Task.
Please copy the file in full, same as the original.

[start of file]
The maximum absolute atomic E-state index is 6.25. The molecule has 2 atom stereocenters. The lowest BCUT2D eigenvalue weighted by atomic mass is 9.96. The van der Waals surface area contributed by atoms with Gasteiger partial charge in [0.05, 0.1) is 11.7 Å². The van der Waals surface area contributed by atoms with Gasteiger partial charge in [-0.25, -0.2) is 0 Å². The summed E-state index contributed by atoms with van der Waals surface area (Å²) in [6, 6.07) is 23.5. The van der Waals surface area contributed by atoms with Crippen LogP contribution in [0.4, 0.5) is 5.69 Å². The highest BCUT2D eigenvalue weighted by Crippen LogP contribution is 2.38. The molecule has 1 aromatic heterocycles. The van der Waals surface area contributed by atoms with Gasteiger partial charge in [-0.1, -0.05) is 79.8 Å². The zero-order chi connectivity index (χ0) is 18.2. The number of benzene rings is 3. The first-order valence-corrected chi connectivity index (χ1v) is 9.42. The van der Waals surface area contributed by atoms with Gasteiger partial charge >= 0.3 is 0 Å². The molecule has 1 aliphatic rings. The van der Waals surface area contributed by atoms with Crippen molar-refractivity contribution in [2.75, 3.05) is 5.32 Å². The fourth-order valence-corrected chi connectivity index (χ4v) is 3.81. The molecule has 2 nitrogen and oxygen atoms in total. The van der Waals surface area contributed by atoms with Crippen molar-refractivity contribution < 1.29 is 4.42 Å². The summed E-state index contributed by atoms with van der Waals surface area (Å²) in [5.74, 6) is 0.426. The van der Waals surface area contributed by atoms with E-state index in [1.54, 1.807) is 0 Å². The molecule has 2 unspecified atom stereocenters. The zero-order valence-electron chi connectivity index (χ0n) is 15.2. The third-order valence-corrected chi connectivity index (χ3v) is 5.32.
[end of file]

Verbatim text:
The maximum absolute atomic E-state index is 6.25. The molecule has 2 atom stereocenters. The lowest BCUT2D eigenvalue weighted by atomic mass is 9.96. The van der Waals surface area contributed by atoms with Gasteiger partial charge in [0.05, 0.1) is 11.7 Å². The van der Waals surface area contributed by atoms with Gasteiger partial charge in [-0.25, -0.2) is 0 Å². The summed E-state index contributed by atoms with van der Waals surface area (Å²) in [6, 6.07) is 23.5. The van der Waals surface area contributed by atoms with Crippen LogP contribution in [0.4, 0.5) is 5.69 Å². The highest BCUT2D eigenvalue weighted by Crippen LogP contribution is 2.38. The molecule has 1 aromatic heterocycles. The van der Waals surface area contributed by atoms with Gasteiger partial charge in [-0.1, -0.05) is 79.8 Å². The zero-order chi connectivity index (χ0) is 18.2. The number of benzene rings is 3. The first-order valence-corrected chi connectivity index (χ1v) is 9.42. The van der Waals surface area contributed by atoms with Gasteiger partial charge >= 0.3 is 0 Å². The molecule has 1 aliphatic rings. The van der Waals surface area contributed by atoms with Crippen molar-refractivity contribution in [2.75, 3.05) is 5.32 Å². The fourth-order valence-corrected chi connectivity index (χ4v) is 3.81. The molecule has 2 nitrogen and oxygen atoms in total. The van der Waals surface area contributed by atoms with Crippen molar-refractivity contribution < 1.29 is 4.42 Å². The summed E-state index contributed by atoms with van der Waals surface area (Å²) in [5.74, 6) is 0.426. The van der Waals surface area contributed by atoms with E-state index in [1.54, 1.807) is 0 Å². The molecule has 2 unspecified atom stereocenters. The zero-order valence-electron chi connectivity index (χ0n) is 15.2. The third-order valence-corrected chi connectivity index (χ3v) is 5.32.